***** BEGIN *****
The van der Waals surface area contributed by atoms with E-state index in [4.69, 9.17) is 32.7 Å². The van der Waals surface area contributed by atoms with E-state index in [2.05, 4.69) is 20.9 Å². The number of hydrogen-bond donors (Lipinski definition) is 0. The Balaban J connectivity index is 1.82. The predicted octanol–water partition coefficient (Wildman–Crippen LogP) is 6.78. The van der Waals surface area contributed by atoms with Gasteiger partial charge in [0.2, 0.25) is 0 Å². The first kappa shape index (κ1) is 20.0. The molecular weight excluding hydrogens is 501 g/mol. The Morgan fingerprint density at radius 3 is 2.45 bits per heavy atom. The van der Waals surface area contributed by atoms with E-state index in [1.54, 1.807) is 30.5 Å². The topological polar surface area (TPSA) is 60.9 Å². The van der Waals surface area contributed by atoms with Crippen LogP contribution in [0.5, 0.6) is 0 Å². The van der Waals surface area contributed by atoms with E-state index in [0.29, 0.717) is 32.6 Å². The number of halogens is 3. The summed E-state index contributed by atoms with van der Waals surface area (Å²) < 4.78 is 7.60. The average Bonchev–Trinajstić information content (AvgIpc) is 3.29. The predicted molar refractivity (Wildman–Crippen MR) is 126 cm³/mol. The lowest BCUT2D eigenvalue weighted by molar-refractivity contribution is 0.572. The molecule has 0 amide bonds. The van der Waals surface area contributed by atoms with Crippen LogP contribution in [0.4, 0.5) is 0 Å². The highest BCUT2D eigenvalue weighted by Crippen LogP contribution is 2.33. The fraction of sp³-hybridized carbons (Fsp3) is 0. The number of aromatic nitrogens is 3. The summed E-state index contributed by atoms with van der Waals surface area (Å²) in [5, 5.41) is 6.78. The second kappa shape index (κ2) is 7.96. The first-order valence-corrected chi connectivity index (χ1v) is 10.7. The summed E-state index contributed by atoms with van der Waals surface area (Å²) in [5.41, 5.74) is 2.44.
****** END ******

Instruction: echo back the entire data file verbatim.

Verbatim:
The van der Waals surface area contributed by atoms with E-state index in [4.69, 9.17) is 32.7 Å². The van der Waals surface area contributed by atoms with E-state index in [2.05, 4.69) is 20.9 Å². The number of hydrogen-bond donors (Lipinski definition) is 0. The Balaban J connectivity index is 1.82. The predicted octanol–water partition coefficient (Wildman–Crippen LogP) is 6.78. The van der Waals surface area contributed by atoms with Gasteiger partial charge in [0.2, 0.25) is 0 Å². The first kappa shape index (κ1) is 20.0. The molecular weight excluding hydrogens is 501 g/mol. The Morgan fingerprint density at radius 3 is 2.45 bits per heavy atom. The van der Waals surface area contributed by atoms with E-state index in [1.54, 1.807) is 30.5 Å². The topological polar surface area (TPSA) is 60.9 Å². The van der Waals surface area contributed by atoms with Crippen LogP contribution in [0.5, 0.6) is 0 Å². The van der Waals surface area contributed by atoms with E-state index in [0.29, 0.717) is 32.6 Å². The number of halogens is 3. The summed E-state index contributed by atoms with van der Waals surface area (Å²) < 4.78 is 7.60. The average Bonchev–Trinajstić information content (AvgIpc) is 3.29. The predicted molar refractivity (Wildman–Crippen MR) is 126 cm³/mol. The lowest BCUT2D eigenvalue weighted by molar-refractivity contribution is 0.572. The molecule has 0 amide bonds. The van der Waals surface area contributed by atoms with Crippen LogP contribution in [0.4, 0.5) is 0 Å². The highest BCUT2D eigenvalue weighted by Crippen LogP contribution is 2.33. The fraction of sp³-hybridized carbons (Fsp3) is 0. The number of aromatic nitrogens is 3. The summed E-state index contributed by atoms with van der Waals surface area (Å²) in [5, 5.41) is 6.78. The second kappa shape index (κ2) is 7.96. The first-order valence-corrected chi connectivity index (χ1v) is 10.7. The summed E-state index contributed by atoms with van der Waals surface area (Å²) in [5.41, 5.74) is 2.44.